However, back to the marketing perspective. While the data may be accurate, the conditions, under which Tesla claims it, are skewed. The Tesla data is bounded by highway driving conditions only. The federal data captures all kinds of driving conditions. So, Tesla picks and chooses certain conditions from the whole data set to make its data seem more relevant than it really is.
Back to the Texas accident for a moment. One of the concerns I have is that, according to Musk, the autopilot was not engaged at the time of the accident. As well, the vehicle did not have the FSD package. So how was it that the occupants were able to vacate the driver’s seat and the vehicle continued to move. Other questions arise such as did the vehicle continue to drive autonomously or did it immediately run off the road? And what was going on inside the cabin? Were they partying or just testing the car’s limits? It will be interesting to see the forensic report once the investigation is completed.
That brings me back to my earlier statement of “what were these occupants thinking???” It also brings me back to the point of how the vehicle could even operate without a driver in the driver’s seat. So, the real issue becomes that any type of self-driving vehicle needs to babysit the occupants, not only for their own safety but other drivers and vehicles, as well. In this case the passengers were the only victims, fortunately. One cannot ignore the ignorance of some drivers and that needs to be dealt with in such a way that if this kind of behavior occurs it isolates it and prevents any peripheral damage.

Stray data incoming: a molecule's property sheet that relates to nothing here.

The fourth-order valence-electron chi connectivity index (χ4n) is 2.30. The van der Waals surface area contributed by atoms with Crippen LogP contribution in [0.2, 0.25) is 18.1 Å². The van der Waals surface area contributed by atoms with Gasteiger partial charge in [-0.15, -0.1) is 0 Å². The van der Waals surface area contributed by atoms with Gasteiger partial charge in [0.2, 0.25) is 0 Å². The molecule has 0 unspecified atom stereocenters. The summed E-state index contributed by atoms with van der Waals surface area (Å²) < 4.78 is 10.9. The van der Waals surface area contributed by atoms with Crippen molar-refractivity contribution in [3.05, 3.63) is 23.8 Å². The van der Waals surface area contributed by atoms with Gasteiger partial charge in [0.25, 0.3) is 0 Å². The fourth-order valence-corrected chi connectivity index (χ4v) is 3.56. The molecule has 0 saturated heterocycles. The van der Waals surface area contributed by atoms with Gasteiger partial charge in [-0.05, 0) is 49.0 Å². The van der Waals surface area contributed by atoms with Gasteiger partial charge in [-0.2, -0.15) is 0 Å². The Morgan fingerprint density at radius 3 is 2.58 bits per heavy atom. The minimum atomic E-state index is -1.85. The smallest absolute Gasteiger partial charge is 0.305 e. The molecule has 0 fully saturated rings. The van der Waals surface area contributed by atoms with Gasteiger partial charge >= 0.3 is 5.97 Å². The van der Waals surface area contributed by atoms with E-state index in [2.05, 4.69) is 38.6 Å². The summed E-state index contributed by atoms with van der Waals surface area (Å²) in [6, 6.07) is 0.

That opens up a whole new pandora’s box with the primary concern of monitoring the occupants, which, tangentially puts a bullseye right on the most pressing issue beyond safety – privacy and security.
I will tantalize my readers with this in closing. On April 14, 2021, the FCC issued an Order waiving its Section 15.255 technical and service rules for unlicensed operation in the 57-71 GHz band to permit six equipment manufacturers to operate radar-based vehicle cabin monitors. Stay tuned, we will drill down on that in my next column.